Albumin, a blood protein, is routinely measured to assess overall health status. Albumin has also been commonly used to determine nutritional health, but the interpretation of albumin levels -- and how to manage low levels -- has changed in recent years. Often, when albumin levels are low, an increase in dietary protein is recommended. However, low albumin levels are actually more suggestive of an underlying disease or condition, such as kidney disease, inflammation or malnutrition. While treating the underlying condition is the best way to improve albumin levels, increasing the overall quality of the diet may help increase albumin levels in those who are malnourished.
What Low Albumin Means
Historically, low levels of albumin were blamed on a poor diet -- most notably a protein deficiency -- but interpretation of this test has changed in recent years. Research published in the April 2014 "Journal of Medical Investigation" indicated that in people receiving treatment for severe burns, albumin was not correlated with diet intake but was related to inflammation. An October 2006 review published in "Practical Gastroenterology" noted that even in severe cases of malnutrition, albumin levels may stay within a normal range. According to an August 2004 article published in the "Journal of the American Dietetic Association," researchers concluded that albumin was not a direct indicator of nutritional health, but rather a marker of the influence of illness on albumin. For instance, inflammation -- present in many diseases -- causes protein to break down in the body, leading to a decreased albumin.
How Diet Impacts Albumin Levels
Malnutrition, a cause of low albumin levels, can be related to a variety of conditions that decrease appetite -- causing poor food intake and weight loss. When low albumin is connected to malnutrition, increasing calorie and protein intake is often a recommended treatment. Some limited data supports this advice. A small study of people receiving dialysis for kidney failure concluded albumin improved after increasing calorie and protein intake, according to a report in the March-April 2005 issue of "Peritoneal Dialysis International." Another small study published in the July 2004 "Journal of Renal Nutrition" showed that albumin levels improved in study subjects who received intensive counseling on improving nutritional intake. However, an article in the January 2010 issue of "Journal of the American Society of Nephrology" reviewed 8 studies on people with kidney disease and low albumin levels and concluded that increasing calories or protein is not consistently linked to better albumin levels.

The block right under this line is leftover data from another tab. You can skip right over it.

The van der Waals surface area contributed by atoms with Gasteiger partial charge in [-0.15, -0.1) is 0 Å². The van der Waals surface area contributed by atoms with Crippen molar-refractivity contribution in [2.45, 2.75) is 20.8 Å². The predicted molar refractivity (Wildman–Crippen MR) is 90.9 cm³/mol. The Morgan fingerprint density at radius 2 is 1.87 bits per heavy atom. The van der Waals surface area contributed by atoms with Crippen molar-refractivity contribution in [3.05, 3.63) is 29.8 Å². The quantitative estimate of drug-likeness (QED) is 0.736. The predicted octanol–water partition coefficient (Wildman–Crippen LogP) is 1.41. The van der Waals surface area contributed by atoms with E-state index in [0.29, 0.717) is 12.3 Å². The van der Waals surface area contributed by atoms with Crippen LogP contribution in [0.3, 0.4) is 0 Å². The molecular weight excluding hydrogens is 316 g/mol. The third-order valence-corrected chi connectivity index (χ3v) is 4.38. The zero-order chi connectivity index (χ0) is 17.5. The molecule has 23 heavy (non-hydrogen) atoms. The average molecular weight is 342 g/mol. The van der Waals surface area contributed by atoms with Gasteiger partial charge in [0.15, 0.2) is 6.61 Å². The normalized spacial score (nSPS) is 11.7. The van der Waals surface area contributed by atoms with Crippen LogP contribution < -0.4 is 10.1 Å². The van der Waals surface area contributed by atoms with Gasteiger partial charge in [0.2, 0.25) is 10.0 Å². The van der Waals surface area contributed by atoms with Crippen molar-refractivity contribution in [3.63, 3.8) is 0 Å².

Increasing Albumin Levels
If a disease state has caused poor nutrition and resultant low albumin levels, efforts to increase calorie and protein intake with nutritious foods can improve health. Because inflammation is associated with low albumin levels, eating an antiinflammatory diet may be of benefit, although more research is needed to link this to better albumin levels. Eating a variety of colorful fruits and vegetables each day along with whole grains, beans, nuts and seeds is a strategy to lower inflammation. According to the "Journal of the American College of Cardiology," including omega-3 fatty acids in the form of fish, walnuts or soy also reduces inflammation.
Warnings and Precautions
A low albumin level indicates something is wrong with the body, so speak with your doctor for evaluation and treatment. Many conditions can cause albumin to drop, such as liver disease, inflammation, alcohol abuse, medications and overhydration, so work with your doctor on improving or managing the underlying reason for this low test result. If low albumin is due to malnutrition, increasing calories and protein in the diet can be helpful. A registered dietitian can also provide nutrition therapy to guide you in making changes to ensure your diet is optimized for your health needs and that all nutrient needs are being met.
Reviewed by: Kay Peck, MPH, RD
- Journal of Medical Investigation: Serum Albumin Levels Correlate With Inflammation Rather Than Nutrition Supply in Burns Patients: A Retrospective Study
- Journal of the American Dietetic Association: Hepatic Proteins and Nutrition Assessment
- Practical Gastroenterology: Serum Proteins as Markers of Nutrition: What Are We Treating?
- Journal of the American Society of Nephrology: Reassessment of Albumin as a Nutritional Marker in Kidney Disease
- Journal of the American College of Cardiology: The Effects of Diet on Inflammation
- Peritoneal Dialysis International: Randomized, Open Label, Controlled Clinical Trial of Oral Administration of an Egg Albumin-Based Protein Supplement to Patients on Continuous Ambulatory Peritoneal Dialysis
- Journal of Renal Nutrition: Nutrition Counseling Impacts Serum Albumin Levels.